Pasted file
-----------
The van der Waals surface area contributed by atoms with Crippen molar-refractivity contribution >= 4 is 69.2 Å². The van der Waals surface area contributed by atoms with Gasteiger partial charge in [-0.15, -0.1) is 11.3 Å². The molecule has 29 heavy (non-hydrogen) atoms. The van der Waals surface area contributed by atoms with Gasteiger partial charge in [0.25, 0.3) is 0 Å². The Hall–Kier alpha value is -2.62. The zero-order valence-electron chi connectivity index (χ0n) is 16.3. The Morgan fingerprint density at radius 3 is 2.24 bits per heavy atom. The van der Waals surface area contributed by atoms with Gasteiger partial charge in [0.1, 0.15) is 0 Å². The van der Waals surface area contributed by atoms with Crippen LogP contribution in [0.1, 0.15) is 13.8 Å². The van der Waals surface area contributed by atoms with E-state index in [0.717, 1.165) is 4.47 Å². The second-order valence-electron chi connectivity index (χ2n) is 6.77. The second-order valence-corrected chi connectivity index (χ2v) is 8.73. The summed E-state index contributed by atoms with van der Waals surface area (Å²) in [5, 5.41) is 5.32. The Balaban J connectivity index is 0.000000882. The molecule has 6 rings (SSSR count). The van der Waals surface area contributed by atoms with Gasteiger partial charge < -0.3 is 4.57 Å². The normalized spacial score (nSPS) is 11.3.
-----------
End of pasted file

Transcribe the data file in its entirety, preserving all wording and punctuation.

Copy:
The van der Waals surface area contributed by atoms with Crippen molar-refractivity contribution >= 4 is 69.2 Å². The van der Waals surface area contributed by atoms with Gasteiger partial charge in [-0.15, -0.1) is 11.3 Å². The molecule has 29 heavy (non-hydrogen) atoms. The van der Waals surface area contributed by atoms with Gasteiger partial charge in [0.25, 0.3) is 0 Å². The Hall–Kier alpha value is -2.62. The zero-order valence-electron chi connectivity index (χ0n) is 16.3. The Morgan fingerprint density at radius 3 is 2.24 bits per heavy atom. The van der Waals surface area contributed by atoms with Gasteiger partial charge in [0.1, 0.15) is 0 Å². The van der Waals surface area contributed by atoms with Crippen LogP contribution in [0.1, 0.15) is 13.8 Å². The van der Waals surface area contributed by atoms with E-state index in [0.717, 1.165) is 4.47 Å². The second-order valence-electron chi connectivity index (χ2n) is 6.77. The second-order valence-corrected chi connectivity index (χ2v) is 8.73. The summed E-state index contributed by atoms with van der Waals surface area (Å²) in [5, 5.41) is 5.32. The Balaban J connectivity index is 0.000000882. The molecule has 6 rings (SSSR count). The van der Waals surface area contributed by atoms with Gasteiger partial charge < -0.3 is 4.57 Å². The normalized spacial score (nSPS) is 11.3.